The development of Tactile Internet based service scenarios in now ongoing and the project partners aim to validate them in real test network deployments at ETRI and University of Oulu that are already pushing the limits of current standards. “In practice, ETRI’s state-of-the-art Industrial IoT Testbed, which is based on the latest 3GPP 5G release, shows that it is almost impossible to achieve end-to-end latency less than the minimum end-to-end latency required for some use cases in factory automation in recent 5G standard using the current 5G implementation,” says Dr. Jaesheung (Jason) Shin who is a principal engineer at ETRI and the leader for the Test and Validation work package. “This motivates the development of an extreme URLLC service mode, which was suggested for the industrial use of 6G in a recent WWRF meeting and could be referred to in terms of our joint test network demonstrations in the future.”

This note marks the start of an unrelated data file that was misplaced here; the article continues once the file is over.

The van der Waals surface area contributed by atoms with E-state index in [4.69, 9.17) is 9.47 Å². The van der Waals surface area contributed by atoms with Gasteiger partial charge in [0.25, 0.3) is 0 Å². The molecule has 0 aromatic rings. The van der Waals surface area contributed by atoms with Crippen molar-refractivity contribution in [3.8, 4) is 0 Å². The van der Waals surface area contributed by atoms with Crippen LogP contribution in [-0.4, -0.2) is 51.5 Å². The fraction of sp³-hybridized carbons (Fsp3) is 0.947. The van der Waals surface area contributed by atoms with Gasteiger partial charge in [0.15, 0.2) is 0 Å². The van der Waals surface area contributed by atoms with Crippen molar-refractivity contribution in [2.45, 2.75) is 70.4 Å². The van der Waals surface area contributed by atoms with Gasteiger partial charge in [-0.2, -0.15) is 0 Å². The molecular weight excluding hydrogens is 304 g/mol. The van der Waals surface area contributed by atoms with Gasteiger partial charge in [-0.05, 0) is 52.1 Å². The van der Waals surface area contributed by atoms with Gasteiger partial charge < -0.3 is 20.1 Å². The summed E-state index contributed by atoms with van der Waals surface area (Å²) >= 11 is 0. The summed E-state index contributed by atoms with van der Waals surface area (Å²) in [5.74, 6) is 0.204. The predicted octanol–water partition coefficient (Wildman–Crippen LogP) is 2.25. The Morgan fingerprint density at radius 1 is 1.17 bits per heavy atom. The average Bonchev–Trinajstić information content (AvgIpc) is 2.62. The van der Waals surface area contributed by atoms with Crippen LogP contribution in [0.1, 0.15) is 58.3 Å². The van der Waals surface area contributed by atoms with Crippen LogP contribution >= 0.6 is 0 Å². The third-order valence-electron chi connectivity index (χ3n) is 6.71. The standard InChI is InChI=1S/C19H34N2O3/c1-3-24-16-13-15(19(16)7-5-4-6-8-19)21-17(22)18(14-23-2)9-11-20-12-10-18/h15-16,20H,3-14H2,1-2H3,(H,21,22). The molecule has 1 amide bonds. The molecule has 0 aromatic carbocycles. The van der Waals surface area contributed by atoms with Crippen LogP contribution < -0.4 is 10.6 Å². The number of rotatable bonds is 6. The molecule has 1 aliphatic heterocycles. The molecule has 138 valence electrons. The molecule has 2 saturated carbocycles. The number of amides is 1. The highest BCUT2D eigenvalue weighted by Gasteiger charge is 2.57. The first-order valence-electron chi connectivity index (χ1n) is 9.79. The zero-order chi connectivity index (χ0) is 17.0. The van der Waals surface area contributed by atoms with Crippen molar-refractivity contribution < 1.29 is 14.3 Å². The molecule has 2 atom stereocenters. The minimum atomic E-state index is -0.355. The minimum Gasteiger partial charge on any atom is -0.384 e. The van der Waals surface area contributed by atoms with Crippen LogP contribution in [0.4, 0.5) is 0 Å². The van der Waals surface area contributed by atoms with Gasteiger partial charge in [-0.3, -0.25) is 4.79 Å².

Considering the track-records and prior success stories in 5G adoption of ETRI and University of Oulu, this effort is expected to truly showcase how cross-continental collaboration promotes innovative research with high societal impact.
Electronics and Telecommunications Research Institute – ETRI
- National AI Research Institute, established in 1976
- Groundbreaking ICT innovator focusing on research, development and distribution of industrial core technologies in the field of Information, Communications, Electronics, Broadcasting and Convergence technologies
- Recent R&D achievements include Deepview – Visual intelligence source technology platform; Time Controlled Tactile Optical Access (TIC-TOC) – 25Gbps-class tactile Internet technology; and UHD mobile broadcasting technology
- ~ 2 260 employees
- 2 632 patent applications (domestic and international, 2019)
- 683 adopted standards contributions (domestic and international, 2019)